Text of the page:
MANAGUA, NICARAGUA, FEB. 9 -- A hand grenade apparently hurled by a rebel fighter at a Sandinista street march killed nine Nicaraguans and injured 32 in the northern mountain town of Wiwili Saturday night, American witnesses and victims' relatives reported today.
The attack brought to 28 the number of people said killed in the past week by the rebels in the northern province of Nueva Segovia. Almost all were civilians.
The other 19, including five children, were killed near Wiwili's neighboring town of Quilali on Thursday when uniformed men believed to be contras -- as the rebels are known -- blasted a brightly painted civilian passenger truck with rifle fire and a powerful shrapnel mine.
Townspeople, in interviews over the weekend, said those deaths made them recoil from the rebel cause and look favorably on the Feb. 3 congressional vote in Washington against military aid for the contras.
Quilali has been sharply divided between those loyal to the government in Managua and those favoring the contras. Dozens of its youths are in the contras' ranks. Both sides followed the extensive radio coverage from Managua of the vote in Washington.
"It brought us a little bit of relief to know that the U.S. Congress didn't approve more funds for death," said Baptist Pastor Camilo Sevilla in Quilali, a town of about 4,500.
The attacks also raised popular fears in the northern mountain region that disappointed contra fighters may become less disciplined in their operations and more violent toward civilians following the cutoff of military aid.
The Wiwili attack killed five children under 16 years old, and wounded 21 children, according to the American religious human rights group Witness for Peace, which monitors civilian casualties in contra attacks and openly opposes the contras. Two volunteers in Wiwili, about 180 miles north of the capital, radioed the organization's Managua headquarters in the past two days with the information.
Sandinista authorities in Wiwili organized a march of about 50 residents late Saturday to protest the mine attack near Quilali two days earlier. The marchers, shouting anticontra slogans, wound down a path along the edge of town, with many children tagging along. Four demonstrators were wearing olive-green Sandinista uniforms, Witness for Peace reported.
"Suddenly I heard a huge explosion that threw all of us to the ground, some bleeding, some dead. That's the last thing I remember," said a 16-year-old survivor, Juan Carlos Moreno, interviewed in a military hospital in the northern city of Jinotega by a reporter from Barricada, the Sandinista daily.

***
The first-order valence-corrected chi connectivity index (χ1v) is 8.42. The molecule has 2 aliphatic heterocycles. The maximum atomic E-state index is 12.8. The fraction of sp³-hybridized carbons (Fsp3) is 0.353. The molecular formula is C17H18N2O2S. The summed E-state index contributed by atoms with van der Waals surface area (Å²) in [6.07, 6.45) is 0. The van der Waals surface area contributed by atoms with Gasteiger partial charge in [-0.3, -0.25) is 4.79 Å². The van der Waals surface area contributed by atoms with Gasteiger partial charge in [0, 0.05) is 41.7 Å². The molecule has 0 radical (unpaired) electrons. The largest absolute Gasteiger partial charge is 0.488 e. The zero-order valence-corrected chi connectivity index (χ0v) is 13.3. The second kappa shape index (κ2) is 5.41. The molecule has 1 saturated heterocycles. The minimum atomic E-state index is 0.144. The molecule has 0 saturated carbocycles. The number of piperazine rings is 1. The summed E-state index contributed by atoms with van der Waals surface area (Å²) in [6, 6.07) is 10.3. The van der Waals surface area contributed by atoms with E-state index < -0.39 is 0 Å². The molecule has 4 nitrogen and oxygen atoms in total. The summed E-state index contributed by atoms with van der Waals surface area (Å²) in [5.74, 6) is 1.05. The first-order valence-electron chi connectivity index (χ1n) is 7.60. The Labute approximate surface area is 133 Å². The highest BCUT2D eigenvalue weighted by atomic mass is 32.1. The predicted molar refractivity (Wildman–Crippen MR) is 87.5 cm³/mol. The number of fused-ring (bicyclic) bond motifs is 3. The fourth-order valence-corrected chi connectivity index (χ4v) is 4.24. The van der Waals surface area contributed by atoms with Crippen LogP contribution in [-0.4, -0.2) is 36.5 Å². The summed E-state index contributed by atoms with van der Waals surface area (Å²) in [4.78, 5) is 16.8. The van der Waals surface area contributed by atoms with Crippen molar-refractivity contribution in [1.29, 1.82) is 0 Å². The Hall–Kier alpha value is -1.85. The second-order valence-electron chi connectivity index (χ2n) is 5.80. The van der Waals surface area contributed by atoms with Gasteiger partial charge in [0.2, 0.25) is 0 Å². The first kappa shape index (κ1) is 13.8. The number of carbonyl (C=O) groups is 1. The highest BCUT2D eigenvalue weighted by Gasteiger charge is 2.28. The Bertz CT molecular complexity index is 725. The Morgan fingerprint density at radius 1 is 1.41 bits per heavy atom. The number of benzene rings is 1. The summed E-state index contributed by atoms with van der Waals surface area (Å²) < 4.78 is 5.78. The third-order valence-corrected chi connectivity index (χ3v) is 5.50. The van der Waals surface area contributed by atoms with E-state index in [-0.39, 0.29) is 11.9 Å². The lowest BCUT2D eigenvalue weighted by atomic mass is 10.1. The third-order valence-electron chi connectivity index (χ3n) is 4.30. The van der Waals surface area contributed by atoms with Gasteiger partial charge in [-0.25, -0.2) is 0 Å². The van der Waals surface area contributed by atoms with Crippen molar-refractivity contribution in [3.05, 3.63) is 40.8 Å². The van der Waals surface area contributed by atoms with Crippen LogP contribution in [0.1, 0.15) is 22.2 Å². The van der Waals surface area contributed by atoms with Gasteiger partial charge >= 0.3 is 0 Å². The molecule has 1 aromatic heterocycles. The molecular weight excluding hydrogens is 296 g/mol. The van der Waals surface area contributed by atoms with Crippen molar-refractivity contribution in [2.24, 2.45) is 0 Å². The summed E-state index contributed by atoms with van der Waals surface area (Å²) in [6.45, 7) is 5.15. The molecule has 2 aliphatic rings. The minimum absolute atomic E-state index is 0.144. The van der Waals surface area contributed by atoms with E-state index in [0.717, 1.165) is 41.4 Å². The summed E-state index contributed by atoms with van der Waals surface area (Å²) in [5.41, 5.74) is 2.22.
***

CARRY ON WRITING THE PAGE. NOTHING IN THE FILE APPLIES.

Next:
A grenade was tossed out of the darkness from tall weeds on the edge of town, said Alba Lidia Diaz, wife of Sandinista Youth leader Jose Garcia. He was hospitalized in Jinotega with severe shrapnel wounds. In Wiwili, police said they found a grenade pin near the site. The Interior Ministry said two unidentified Nicaraguan suspects are being held.
"There's not much doubt the contras did it, since all the organizations in the march were Sandinista," Diaz said in an interview as she waited for news of her husband at the Jinotega hospital.
Bosco Matamoros, a spokesman for the Nicaraguan Resistance, the main contra alliance, denied that the contras had any role in either of the two recent attacks.
"We've consulted with our commanders and none of them has carried out any action of this kind. We consider these terrorist acts," Matamoros said in a telephone interview from another Central American country. Speaking on the condition that his location not be published, he claimed the Sandinista Interior Ministry committed the attacks in a "macabre logic of terror" to blame them on the contras.
Since late December, contra forces have laid many ambushes for military vehicles and state-owned tractors near Quilali, in operations seemingly intended to slow or halt traffic on the main highway through Nueva Segovia province.
On Jan. 30, a contra field commander who said his name was "Fiera" stopped and searched a truck loaded with civilian passengers on the Quilali road. One of the passengers, Witness for Peace volunteer Erik Nicholson, said he saw that contra guerrillas had set up an ambush on either side of the road. On a bank to one side, Nicholson said he spotted an olive-green box with two wires attached that appeared to be a remote-controlled mine.
Since a series of mine attacks by contras against civilian vehicles in mid-1986, contra fighters no longer carry mines triggered by vehicles' weight, Matamoros said. But they continue to be armed with claymore mines, activated by a rebel near the site of an ambush.
Several survivors of the truck stricken near Quilali said many of its passengers had relatives fighting for the contras.
One victim, Jose Esteban Talavera, was identified by Matamoros as the father of a veteran contra field commander code-named Chacal -- who earlier lost a leg to a Sandinista mine. Matamoros said a second Talavera son is a Redeye missileman for a contra regional command that carries the name of the town of Quilali.
"Quilali is one of the towns that have given us the most support. We have a deep popular base there," Matamoros said.
A survivor from the mined truck, 20-year-old Maria Ofelia Peralta, said her 3-month-old son Juan Carlos was killed in her arms by shrapnel pellets. Peralta was one of several mothers who were bringing small children back to Quilali from a nearby hospital, where they had been treated for illness and released the morning of the mining attack.
Housewife Norma Martinez, an evangelical Christian, said her husband Felix was killed, leaving her with five children to raise. "God grant us that the United States will stop giving aid to the people who did this," she said.